The History of Vaisakhi by historyman

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									                         The History of Vaisakhi
Vaisakhi is the most important event in the Sikh calendar.

It celebrates the creation of the Sikh Nation known as the Khalsa Panth
(Community of the Pure) by Sri Guru Gobind Singh, the tenth and last human
Sikh Guru, at a Vaisakhi gathering in 1699, at Keshgarh Sahib in Anandpur
(pictured below).




Followers from all over India came to meet Guru Gobind Singh for this gathering.
When all were expecting to hear words of comfort and consolation, Guru Gobind
Singh emerged from a tent with a sword, and asked for volunteers to offer his life
for his faith. A young Sikh volunteered, followed the Guru into a tent. Shortly
after, the Guru reappeared alone with his sword covered in blood, and asked for a
second volunteer. Another Sikh stepped forward and again the Guru took him into
a tent, and re-appeared alone, his sword covered in blood. This was repeated for
a third, forth and fifth volunteer. The crowd became very unnerved, as many
believed that the Guru had killed the five Sikhs. He soon came out of the tent
again, this time followed by all five Sikhs who were alive and well and dressed in
turbans and other symbols that have since become symbols of Sikh identity, this
was the test Guru Gobind Singh explained, “to see who was brave and willing
enough to dedicate themselves to God, to defend their faith and care for the
poor”.

This was followed by a special ceremony in which Guru Gobind Singh, baptised
                                    the first 5 Sikhs called the panj pyare also
                                    know as the 5 beloved ones. He prepared
                                    the armit (holy water) by putting water in a
                                    bowl for sprinkling over the five Sikhs in a
                                    simple initiation ceremony. The Guru said
                                    prayers as he stirred the water with a small
                                    steel sword; symbolising the need for
                                    strength. The Guru’s wife Mata Sundri then
                                    placed some sugar crystals in to the holy
                                    water or armit as a reminder that strength
                                    must always be balanced by sweetness of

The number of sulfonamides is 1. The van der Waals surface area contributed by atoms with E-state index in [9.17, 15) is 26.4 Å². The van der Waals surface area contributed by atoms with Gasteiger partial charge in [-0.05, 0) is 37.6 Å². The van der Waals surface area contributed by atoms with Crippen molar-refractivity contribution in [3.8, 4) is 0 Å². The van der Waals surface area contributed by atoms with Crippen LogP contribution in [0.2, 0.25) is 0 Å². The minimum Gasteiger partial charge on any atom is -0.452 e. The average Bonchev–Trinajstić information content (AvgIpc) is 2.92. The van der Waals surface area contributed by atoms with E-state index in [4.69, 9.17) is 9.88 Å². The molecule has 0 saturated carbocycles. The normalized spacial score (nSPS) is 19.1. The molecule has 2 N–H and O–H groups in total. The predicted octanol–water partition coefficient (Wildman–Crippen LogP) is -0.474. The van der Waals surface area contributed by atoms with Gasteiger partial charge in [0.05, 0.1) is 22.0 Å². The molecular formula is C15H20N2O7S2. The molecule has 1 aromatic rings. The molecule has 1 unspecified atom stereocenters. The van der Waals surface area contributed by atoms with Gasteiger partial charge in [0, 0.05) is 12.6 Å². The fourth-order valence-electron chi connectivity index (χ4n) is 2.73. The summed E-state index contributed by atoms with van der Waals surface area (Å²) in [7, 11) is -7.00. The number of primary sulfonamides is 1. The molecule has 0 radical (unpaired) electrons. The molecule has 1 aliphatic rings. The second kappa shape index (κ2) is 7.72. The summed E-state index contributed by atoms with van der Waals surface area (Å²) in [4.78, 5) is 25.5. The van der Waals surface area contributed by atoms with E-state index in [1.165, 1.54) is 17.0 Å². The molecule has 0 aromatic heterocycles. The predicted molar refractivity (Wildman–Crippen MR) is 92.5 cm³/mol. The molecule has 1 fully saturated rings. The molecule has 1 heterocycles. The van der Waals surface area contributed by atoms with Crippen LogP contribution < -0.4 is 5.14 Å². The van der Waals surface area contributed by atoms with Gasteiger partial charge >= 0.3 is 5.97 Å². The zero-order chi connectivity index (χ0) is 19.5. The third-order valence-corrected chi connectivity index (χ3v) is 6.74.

temperament. After completing his prayers,
the Guru then sprinkled the armit over the five. Gobind Singh Ji then asked the 5
baptised Sikhs to baptise him, hence introducing the concept of equality between
master and disciple.

It was following this ceremony the Khalsa Panth was established.

In a move to end social divisions Guru Gobind Singh, asked the panj pyare to
drop their surnames, that linked them to caste or occupation, and gave them new
names the women were called Kaur meaning “princess” to emphasise dignity and
men were called Singh which means “lion”, a reminder of the need for courage.

The panj pyare were asked to wear five distinctive symbols of their new identity:

   •   KES – uncut hair
   •   KANGA – a small comb in the hair, a reminder of the importance of
       cleanliness
   •   KARA – a steel bracelet, a reminder of a link to God and godly ideals
   •   KIRPAN – a sword for self- defence and the protection of the weak
   •   KACCHA – a modest and specially designed cotton undergarment

To mark Vaisakhi celebrations in Southampton, Gurprubs (reading of the Guru
Granth Sahib, the Sikhs Holy Scriptures) written, composed and compiled by the
Sikh Gurus themselves, are read throughout the Gurdwaras (Sikhs place of
worship) worldwide. The Nishan – Sahib (the Sikh flag) is changed in a ceremony
where the flag pole is washed and a new Nishan Sahib is put up.




Gurdwaras are brightly decorated and a colourful procession (the Nagar Kirtan)
takes place the streets of the city and Langer (free food) is served throughout the
day

Produced by Malkeat Singh, Community Development Worker 2004

								
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